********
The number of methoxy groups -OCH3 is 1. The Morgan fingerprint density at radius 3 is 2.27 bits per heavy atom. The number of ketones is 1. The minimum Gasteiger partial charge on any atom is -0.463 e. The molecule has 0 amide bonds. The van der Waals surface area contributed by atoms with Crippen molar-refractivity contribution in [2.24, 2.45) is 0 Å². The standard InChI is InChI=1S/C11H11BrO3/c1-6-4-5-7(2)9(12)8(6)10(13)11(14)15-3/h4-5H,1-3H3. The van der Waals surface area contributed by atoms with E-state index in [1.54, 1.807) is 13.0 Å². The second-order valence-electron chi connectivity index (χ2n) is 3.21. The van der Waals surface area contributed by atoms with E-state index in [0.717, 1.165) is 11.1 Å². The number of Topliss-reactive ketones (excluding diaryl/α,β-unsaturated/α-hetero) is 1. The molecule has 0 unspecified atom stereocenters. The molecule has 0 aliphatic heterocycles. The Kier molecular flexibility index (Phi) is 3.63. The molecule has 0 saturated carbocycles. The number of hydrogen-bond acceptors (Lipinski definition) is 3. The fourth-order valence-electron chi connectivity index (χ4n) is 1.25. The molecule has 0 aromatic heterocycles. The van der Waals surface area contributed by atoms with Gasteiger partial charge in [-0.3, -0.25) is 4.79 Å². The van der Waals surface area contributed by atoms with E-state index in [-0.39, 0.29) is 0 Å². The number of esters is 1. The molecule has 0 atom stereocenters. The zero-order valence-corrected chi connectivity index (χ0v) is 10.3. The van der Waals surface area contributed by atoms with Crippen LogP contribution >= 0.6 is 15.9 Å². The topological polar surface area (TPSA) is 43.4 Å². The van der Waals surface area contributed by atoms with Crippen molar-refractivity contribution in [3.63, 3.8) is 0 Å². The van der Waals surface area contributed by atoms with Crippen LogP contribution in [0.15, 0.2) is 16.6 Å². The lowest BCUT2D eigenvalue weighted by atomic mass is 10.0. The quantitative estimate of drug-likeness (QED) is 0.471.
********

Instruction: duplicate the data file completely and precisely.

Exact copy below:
The number of methoxy groups -OCH3 is 1. The Morgan fingerprint density at radius 3 is 2.27 bits per heavy atom. The number of ketones is 1. The minimum Gasteiger partial charge on any atom is -0.463 e. The molecule has 0 amide bonds. The van der Waals surface area contributed by atoms with Crippen molar-refractivity contribution in [2.24, 2.45) is 0 Å². The standard InChI is InChI=1S/C11H11BrO3/c1-6-4-5-7(2)9(12)8(6)10(13)11(14)15-3/h4-5H,1-3H3. The van der Waals surface area contributed by atoms with E-state index in [1.54, 1.807) is 13.0 Å². The second-order valence-electron chi connectivity index (χ2n) is 3.21. The van der Waals surface area contributed by atoms with E-state index in [0.717, 1.165) is 11.1 Å². The number of Topliss-reactive ketones (excluding diaryl/α,β-unsaturated/α-hetero) is 1. The molecule has 0 unspecified atom stereocenters. The molecule has 0 aliphatic heterocycles. The Kier molecular flexibility index (Phi) is 3.63. The molecule has 0 saturated carbocycles. The number of hydrogen-bond acceptors (Lipinski definition) is 3. The fourth-order valence-electron chi connectivity index (χ4n) is 1.25. The molecule has 0 aromatic heterocycles. The van der Waals surface area contributed by atoms with Gasteiger partial charge in [-0.3, -0.25) is 4.79 Å². The van der Waals surface area contributed by atoms with E-state index in [-0.39, 0.29) is 0 Å². The number of esters is 1. The molecule has 0 atom stereocenters. The zero-order valence-corrected chi connectivity index (χ0v) is 10.3. The van der Waals surface area contributed by atoms with Crippen LogP contribution >= 0.6 is 15.9 Å². The topological polar surface area (TPSA) is 43.4 Å². The van der Waals surface area contributed by atoms with Crippen molar-refractivity contribution in [3.63, 3.8) is 0 Å². The van der Waals surface area contributed by atoms with Crippen LogP contribution in [0.15, 0.2) is 16.6 Å². The lowest BCUT2D eigenvalue weighted by atomic mass is 10.0. The quantitative estimate of drug-likeness (QED) is 0.471.